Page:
Avoid filling your SSD with data
Ever heard of something called Wear Leveling? It’s a rather interesting piece of technology that allows your computer to write equally to all available spaces on your drive. From what we have come to understand, this will keep the storage cells inside of the SSD from wearing out faster when compared to others.
However, there’s a caveat to this, you see. Wear Leveling is only capable of working on cells that are opened, therefore, if a cell is already being used for storage in the long term, then the drive will be forced to reuse other cells whenever it needs additional space, and this will likely increase the read-write cycles much faster.
What to do? Well, your best bet is to delete unused files or move them to an external hard drive.
Read: Enable TRIM support to make your SSD or Solid State Drives run at optimal performance.
Disable hibernation on SSD
Hibernation is a great function, but the way it works can place stress on your SSD due to constant reading and writing. So how can we stop this if you are currently using hibernation? Well, you will have to disable it once and for all.
To do this, you must open Windows Terminal by right-clicking on the Start Menu button, then select Windows Terminal (Admin). From there, copy and paste the following:
powercfg.exe /hibernate off
From there, hit the Enter key and that’s it, hibernation is off. If you want to turn it on, use the same command but instead replace off with on.
Read: Should you Enable or Disable SysMain & Prefetch for SSD in Windows?
Are you using Page Files on SSD? Disable it
If you have the Page Files feature enabled, then you are causing a lot of problems right now for your SSD.
To begin, click on the Start Menu button, then type Advanced System Settings. From there, select the option that reads, View advanced system settings. This should reveal the System Properties menu. Please click on Advanced > Settings, then Advanced again.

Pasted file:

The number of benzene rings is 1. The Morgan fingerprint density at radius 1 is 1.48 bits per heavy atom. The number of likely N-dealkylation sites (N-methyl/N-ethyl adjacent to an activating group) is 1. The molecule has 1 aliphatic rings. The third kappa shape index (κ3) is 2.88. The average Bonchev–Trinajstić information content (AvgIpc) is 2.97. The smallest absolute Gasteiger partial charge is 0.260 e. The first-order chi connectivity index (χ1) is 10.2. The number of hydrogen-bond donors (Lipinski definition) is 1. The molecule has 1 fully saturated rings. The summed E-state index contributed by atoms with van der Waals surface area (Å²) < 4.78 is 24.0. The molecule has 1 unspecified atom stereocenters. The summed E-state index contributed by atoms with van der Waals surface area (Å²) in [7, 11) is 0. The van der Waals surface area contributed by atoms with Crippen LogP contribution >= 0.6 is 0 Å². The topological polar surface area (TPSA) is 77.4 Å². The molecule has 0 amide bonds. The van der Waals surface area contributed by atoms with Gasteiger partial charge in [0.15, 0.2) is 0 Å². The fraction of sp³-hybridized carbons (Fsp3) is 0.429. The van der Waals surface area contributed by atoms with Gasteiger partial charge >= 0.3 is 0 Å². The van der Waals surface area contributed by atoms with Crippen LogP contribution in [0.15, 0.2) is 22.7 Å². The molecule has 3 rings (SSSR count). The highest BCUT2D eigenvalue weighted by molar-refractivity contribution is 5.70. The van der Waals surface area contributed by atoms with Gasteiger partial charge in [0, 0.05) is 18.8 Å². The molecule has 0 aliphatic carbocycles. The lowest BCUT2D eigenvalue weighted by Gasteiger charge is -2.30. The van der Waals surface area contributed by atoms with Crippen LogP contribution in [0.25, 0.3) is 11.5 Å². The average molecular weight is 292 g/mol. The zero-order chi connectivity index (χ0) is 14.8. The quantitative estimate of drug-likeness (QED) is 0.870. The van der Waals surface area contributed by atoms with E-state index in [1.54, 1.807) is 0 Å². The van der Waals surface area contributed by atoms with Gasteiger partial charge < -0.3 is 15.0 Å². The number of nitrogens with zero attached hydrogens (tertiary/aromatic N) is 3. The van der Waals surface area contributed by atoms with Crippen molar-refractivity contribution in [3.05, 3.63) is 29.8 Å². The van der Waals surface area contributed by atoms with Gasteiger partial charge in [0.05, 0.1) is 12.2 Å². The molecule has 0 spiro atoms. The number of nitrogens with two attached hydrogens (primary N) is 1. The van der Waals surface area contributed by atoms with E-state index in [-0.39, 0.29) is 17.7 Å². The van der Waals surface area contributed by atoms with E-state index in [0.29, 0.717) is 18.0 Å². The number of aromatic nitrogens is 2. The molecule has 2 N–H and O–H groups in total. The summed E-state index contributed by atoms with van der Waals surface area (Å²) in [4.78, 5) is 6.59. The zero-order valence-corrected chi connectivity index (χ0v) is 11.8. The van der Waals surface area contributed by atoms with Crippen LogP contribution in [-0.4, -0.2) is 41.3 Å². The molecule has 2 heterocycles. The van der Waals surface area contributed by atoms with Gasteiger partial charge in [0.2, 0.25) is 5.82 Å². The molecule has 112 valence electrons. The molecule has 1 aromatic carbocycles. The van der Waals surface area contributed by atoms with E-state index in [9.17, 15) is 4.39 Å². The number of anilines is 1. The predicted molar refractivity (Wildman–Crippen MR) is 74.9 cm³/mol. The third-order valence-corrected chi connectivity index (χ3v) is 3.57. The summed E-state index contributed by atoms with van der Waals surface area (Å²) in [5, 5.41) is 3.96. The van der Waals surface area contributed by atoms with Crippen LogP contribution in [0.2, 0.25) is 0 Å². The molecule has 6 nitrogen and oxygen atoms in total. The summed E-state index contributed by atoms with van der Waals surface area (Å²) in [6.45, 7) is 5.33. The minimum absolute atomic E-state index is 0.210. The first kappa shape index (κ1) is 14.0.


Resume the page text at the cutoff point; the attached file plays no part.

Finally, select the Change button and be sure to deselect Automatically manage paging file size for all drives. From there, select No Paging File > OK, and that’s it, you’re done.
If you protect your SSD as stated above, then you should gain optimal performance more often than not, and for a longer time as well. We also suggest complimenting your SSD with an HDD for storing long-term data.
What is the lifespan of SSD?
The lifespan of an SSD will vary because in most situations it all boils down to how the drive was used. However, a recent study has put the lifespan of SSDs at around the 10-year mark, which is not bad by any means. Despite that, the same study states the average lifespan is shorter, and this is likely due to a lack of proper care.
Read: How to check SSD Lifespan on your Windows 11 computer.
Is a Solid State Drive better than a Hard Disk Drive?
In many ways, SSDs are faster, more durable, more compact, quieter, and consume less energy. However, HDDs are cheaper to attain, and when it comes down to data recovery if the drive is damaged, HDDs are usually better here.
Can I put an SSD in my old computer?
The answer to that question is a resounding yes. Many computer users have decided to go down this route and with impressive results to boot. So with that said, we suggest that you try it out right now or whenever you can.